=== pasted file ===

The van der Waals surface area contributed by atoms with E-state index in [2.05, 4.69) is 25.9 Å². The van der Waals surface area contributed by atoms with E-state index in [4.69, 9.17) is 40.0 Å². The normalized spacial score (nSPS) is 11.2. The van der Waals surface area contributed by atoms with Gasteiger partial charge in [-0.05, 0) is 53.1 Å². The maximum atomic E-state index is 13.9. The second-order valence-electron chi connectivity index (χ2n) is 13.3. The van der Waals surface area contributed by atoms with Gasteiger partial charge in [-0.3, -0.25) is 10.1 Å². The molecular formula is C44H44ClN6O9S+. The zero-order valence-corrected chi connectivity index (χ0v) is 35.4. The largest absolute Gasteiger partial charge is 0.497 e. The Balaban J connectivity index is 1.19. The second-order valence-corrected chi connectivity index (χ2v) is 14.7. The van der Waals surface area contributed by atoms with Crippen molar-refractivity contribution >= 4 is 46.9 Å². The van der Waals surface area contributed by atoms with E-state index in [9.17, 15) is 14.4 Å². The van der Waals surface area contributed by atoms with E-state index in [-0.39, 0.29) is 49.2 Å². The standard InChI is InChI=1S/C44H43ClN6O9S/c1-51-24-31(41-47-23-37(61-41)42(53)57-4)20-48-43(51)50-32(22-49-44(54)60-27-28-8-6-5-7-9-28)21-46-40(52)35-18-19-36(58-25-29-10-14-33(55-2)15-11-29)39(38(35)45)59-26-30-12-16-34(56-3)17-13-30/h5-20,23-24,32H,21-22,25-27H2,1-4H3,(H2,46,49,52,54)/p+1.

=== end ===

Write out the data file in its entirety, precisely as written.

The van der Waals surface area contributed by atoms with E-state index in [2.05, 4.69) is 25.9 Å². The van der Waals surface area contributed by atoms with E-state index in [4.69, 9.17) is 40.0 Å². The normalized spacial score (nSPS) is 11.2. The van der Waals surface area contributed by atoms with Gasteiger partial charge in [-0.05, 0) is 53.1 Å². The maximum atomic E-state index is 13.9. The second-order valence-electron chi connectivity index (χ2n) is 13.3. The van der Waals surface area contributed by atoms with Gasteiger partial charge in [-0.3, -0.25) is 10.1 Å². The molecular formula is C44H44ClN6O9S+. The zero-order valence-corrected chi connectivity index (χ0v) is 35.4. The largest absolute Gasteiger partial charge is 0.497 e. The Balaban J connectivity index is 1.19. The second-order valence-corrected chi connectivity index (χ2v) is 14.7. The van der Waals surface area contributed by atoms with Crippen molar-refractivity contribution >= 4 is 46.9 Å². The van der Waals surface area contributed by atoms with E-state index in [9.17, 15) is 14.4 Å². The van der Waals surface area contributed by atoms with E-state index in [-0.39, 0.29) is 49.2 Å². The standard InChI is InChI=1S/C44H43ClN6O9S/c1-51-24-31(41-47-23-37(61-41)42(53)57-4)20-48-43(51)50-32(22-49-44(54)60-27-28-8-6-5-7-9-28)21-46-40(52)35-18-19-36(58-25-29-10-14-33(55-2)15-11-29)39(38(35)45)59-26-30-12-16-34(56-3)17-13-30/h5-20,23-24,32H,21-22,25-27H2,1-4H3,(H2,46,49,52,54)/p+1.